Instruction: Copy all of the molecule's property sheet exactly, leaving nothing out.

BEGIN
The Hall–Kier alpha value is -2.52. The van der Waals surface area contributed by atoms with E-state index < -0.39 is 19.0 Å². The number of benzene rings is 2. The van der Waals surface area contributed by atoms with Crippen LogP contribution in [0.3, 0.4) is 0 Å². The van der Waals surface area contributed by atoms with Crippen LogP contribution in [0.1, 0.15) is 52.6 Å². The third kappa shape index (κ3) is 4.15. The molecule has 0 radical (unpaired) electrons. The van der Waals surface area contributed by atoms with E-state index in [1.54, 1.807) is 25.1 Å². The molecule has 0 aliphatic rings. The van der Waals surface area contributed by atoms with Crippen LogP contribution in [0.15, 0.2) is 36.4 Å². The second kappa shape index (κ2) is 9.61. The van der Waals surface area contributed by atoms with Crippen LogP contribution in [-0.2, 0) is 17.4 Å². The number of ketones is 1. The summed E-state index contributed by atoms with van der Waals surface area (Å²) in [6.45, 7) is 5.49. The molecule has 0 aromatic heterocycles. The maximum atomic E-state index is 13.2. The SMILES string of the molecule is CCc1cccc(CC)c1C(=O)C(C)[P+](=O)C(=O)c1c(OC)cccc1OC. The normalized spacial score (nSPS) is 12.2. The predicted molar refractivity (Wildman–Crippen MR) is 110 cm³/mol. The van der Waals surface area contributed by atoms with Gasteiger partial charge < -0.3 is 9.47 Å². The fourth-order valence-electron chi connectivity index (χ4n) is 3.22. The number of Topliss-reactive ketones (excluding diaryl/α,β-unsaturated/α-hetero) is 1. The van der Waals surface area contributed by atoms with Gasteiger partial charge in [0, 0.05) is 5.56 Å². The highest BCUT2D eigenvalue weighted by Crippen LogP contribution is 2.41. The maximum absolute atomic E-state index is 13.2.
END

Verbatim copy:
The Hall–Kier alpha value is -2.52. The van der Waals surface area contributed by atoms with E-state index < -0.39 is 19.0 Å². The number of benzene rings is 2. The van der Waals surface area contributed by atoms with Crippen LogP contribution in [0.3, 0.4) is 0 Å². The van der Waals surface area contributed by atoms with Crippen LogP contribution in [0.1, 0.15) is 52.6 Å². The third kappa shape index (κ3) is 4.15. The molecule has 0 radical (unpaired) electrons. The van der Waals surface area contributed by atoms with E-state index in [1.54, 1.807) is 25.1 Å². The molecule has 0 aliphatic rings. The van der Waals surface area contributed by atoms with Crippen LogP contribution in [0.15, 0.2) is 36.4 Å². The second kappa shape index (κ2) is 9.61. The van der Waals surface area contributed by atoms with Crippen LogP contribution in [-0.2, 0) is 17.4 Å². The number of ketones is 1. The summed E-state index contributed by atoms with van der Waals surface area (Å²) in [6.45, 7) is 5.49. The molecule has 0 aromatic heterocycles. The maximum atomic E-state index is 13.2. The SMILES string of the molecule is CCc1cccc(CC)c1C(=O)C(C)[P+](=O)C(=O)c1c(OC)cccc1OC. The normalized spacial score (nSPS) is 12.2. The predicted molar refractivity (Wildman–Crippen MR) is 110 cm³/mol. The van der Waals surface area contributed by atoms with Gasteiger partial charge < -0.3 is 9.47 Å². The fourth-order valence-electron chi connectivity index (χ4n) is 3.22. The number of Topliss-reactive ketones (excluding diaryl/α,β-unsaturated/α-hetero) is 1. The van der Waals surface area contributed by atoms with Gasteiger partial charge in [0, 0.05) is 5.56 Å². The highest BCUT2D eigenvalue weighted by Crippen LogP contribution is 2.41. The maximum absolute atomic E-state index is 13.2.